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Retro Review: DEATH DIMENSION (1978)

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DEATH DIMENSION
aka FREEZE BOMB
aka THE KILL FACTOR
(US/Italy - 1978)

Directed by Al Adamson. Written by Harry Hope. Cast: Jim Kelly, George Lazenby, Harold "Odd Job" Sakata, Terry Moore, Bob Minor, Patch McKenzie, Aldo Ray, Myron Bruce Lee, April Sommers. Linda Lawrence, T.E. Foreman, Frank Scarpitto, Madame Sally Conforte. (R, 88 mins)

With the fateful inevitability of a foretold prophecy of doom, a collaboration between Al Adamson and Dick Randall simply had to happen at some point, and we got just that with 1978's DEATH DIMENSION. It did reteam Adamson with producer Harry Hope (THE DOOMSDAY MACHINE), who bankrolled his teen sex comedy SUNSET COVE the same year, but DEATH DIMENSION's co-producer was the infamous Randall, best known for bad-movie classics like 1973's FRANKENSTEIN'S CASTLE OF FREAKS (featuring one "Boris Lugosi" as "Ook, the Neanderthal Man"), 1980's CHALLENGE OF THE TIGER, 1983's PIECES, and 1984's other killer Santa movie DON'T OPEN TILL CHRISTMAS. Randall's company, Spectacular Film Productions, was quite busy throughout the '70s and '80s, setting up shop at various times in places like Italy, Hong Kong, Spain, and the UK and moving around like a shell company perpetually trying to stay one step ahead of the posse. At the time of DEATH DIMENSION, Spectacular and Randall were based in Italy, though he didn't bring along any Italians or even any of his usual actors (how are Brad Harris and Edmund Purdom not in this?). Other than some Italian financing, DEATH DIMENSION is a standard-issue Adamson exploitationer shot in his frequent stomping grounds of Los Angeles, Palm Springs, and Reno. It even includes a visit to the Mustang Ranch, along with a cameo by its madame, Sally Conforte, probably throwing in a few bucks toward the budget (or perhaps supplying other services) in exchange for promotional consideration along the lines of Colonel Sanders popping up in a KFC in HELL'S BLOODY DEVILS.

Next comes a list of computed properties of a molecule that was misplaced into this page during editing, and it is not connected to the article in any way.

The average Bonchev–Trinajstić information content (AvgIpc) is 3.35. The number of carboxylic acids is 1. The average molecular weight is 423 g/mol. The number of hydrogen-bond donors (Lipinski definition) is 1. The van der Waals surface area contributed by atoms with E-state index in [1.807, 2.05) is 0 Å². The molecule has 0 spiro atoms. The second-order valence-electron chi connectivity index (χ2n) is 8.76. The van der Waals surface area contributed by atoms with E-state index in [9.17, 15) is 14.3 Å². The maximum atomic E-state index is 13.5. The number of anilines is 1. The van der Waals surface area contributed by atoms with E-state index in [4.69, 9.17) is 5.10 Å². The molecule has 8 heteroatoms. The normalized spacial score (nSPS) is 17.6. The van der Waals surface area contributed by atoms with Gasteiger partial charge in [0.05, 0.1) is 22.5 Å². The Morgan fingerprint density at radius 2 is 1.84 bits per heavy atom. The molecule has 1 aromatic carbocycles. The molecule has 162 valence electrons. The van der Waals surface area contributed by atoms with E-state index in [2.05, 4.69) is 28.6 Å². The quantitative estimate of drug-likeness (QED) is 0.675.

1980 re-release poster, with title font
apparently doodled by a bored
high-schooler during study hall